The question remains: Does a prolonged, relaxed upright and vertical sitting posture send a signal to the baroreceptors that hypotension or hypovolemia is occurring? Does the body respond by increasing blood pressure or blood volume?

The question can be answered by physiological countermeasures. Countermeasures have been under study by NASA to address the absence of gravity. The application of an ‘opposite’ or ‘reverse’ countermeasure should be able to address the typical office environment that may prevent hypertension, cardiovascular diseases and associated disorders such as pattern hair loss and varicose veins. Alzheimer’s perhaps?

The experiment is simple: The subjects were asked to do away with ‘ethics’, remove their shoes if they like, raise their feet at a level or higher than the pelvis and to recline as often and as long as possible while performing a desk job. Regular exercises were also employed but not during work hours. The positions taken can be described as unacceptable in a formal office setting. Salt intake was nominal to average and carbohydrate/sugar intake was below average but were already part of their lifestyle before the experiment commenced.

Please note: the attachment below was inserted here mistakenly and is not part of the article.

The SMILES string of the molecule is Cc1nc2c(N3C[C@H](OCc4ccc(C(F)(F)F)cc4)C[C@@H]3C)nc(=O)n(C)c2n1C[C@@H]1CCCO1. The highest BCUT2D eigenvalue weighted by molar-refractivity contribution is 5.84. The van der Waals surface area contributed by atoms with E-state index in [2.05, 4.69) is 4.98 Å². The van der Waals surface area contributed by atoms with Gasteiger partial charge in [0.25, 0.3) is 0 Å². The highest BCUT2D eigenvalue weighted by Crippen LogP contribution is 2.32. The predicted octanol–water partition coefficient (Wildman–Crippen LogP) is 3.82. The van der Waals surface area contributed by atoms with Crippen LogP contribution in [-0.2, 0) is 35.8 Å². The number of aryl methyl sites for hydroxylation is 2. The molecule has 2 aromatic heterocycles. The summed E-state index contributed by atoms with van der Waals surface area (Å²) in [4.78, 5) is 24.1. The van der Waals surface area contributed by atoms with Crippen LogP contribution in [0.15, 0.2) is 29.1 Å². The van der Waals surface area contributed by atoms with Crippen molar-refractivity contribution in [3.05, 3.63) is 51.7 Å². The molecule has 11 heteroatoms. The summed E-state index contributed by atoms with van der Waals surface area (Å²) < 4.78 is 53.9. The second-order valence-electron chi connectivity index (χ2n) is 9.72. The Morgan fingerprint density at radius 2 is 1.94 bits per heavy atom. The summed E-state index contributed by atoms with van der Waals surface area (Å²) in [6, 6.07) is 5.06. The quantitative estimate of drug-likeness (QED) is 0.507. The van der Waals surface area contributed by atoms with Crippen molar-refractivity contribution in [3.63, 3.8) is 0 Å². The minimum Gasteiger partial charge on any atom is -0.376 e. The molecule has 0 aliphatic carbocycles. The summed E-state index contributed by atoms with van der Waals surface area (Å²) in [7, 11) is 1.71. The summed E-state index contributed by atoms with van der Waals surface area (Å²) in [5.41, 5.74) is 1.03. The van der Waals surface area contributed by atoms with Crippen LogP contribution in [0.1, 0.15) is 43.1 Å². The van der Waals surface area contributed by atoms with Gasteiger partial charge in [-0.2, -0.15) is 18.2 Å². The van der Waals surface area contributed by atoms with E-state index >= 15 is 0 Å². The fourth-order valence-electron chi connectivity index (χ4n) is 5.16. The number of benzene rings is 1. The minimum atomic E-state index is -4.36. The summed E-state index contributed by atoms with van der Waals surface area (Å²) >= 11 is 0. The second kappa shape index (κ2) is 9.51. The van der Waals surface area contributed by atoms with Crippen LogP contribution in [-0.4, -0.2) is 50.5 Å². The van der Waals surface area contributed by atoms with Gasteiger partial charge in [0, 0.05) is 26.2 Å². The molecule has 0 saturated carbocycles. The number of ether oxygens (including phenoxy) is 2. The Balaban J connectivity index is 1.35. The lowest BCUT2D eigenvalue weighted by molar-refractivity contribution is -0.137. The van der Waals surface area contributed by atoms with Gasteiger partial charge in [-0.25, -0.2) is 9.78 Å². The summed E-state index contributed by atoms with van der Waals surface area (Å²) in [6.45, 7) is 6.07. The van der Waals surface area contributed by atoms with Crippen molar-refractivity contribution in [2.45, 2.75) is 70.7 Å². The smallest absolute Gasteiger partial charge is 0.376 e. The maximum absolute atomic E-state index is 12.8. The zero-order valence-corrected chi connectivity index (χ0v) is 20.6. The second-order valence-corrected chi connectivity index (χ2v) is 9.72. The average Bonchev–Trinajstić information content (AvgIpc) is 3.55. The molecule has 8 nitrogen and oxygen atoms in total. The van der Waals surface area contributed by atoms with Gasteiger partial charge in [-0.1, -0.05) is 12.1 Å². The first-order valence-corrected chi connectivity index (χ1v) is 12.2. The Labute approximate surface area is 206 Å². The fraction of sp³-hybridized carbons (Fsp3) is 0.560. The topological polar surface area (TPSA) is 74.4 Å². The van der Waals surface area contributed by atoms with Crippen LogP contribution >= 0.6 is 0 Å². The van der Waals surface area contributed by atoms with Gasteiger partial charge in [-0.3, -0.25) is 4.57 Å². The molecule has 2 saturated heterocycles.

Results can be had in a few months on hypertensive patients. Under strict observation, progression of pattern hair loss can be seen in one to two years. Two of a subject’s younger brothers have also lost more hair over the past eight years and are now classified as Hamilton chart levels five and seven. The subject in my person has remained to be a level two.

(I also wish to state that I already applied for a patent for an invention of a desk and chair combination based on my studies.)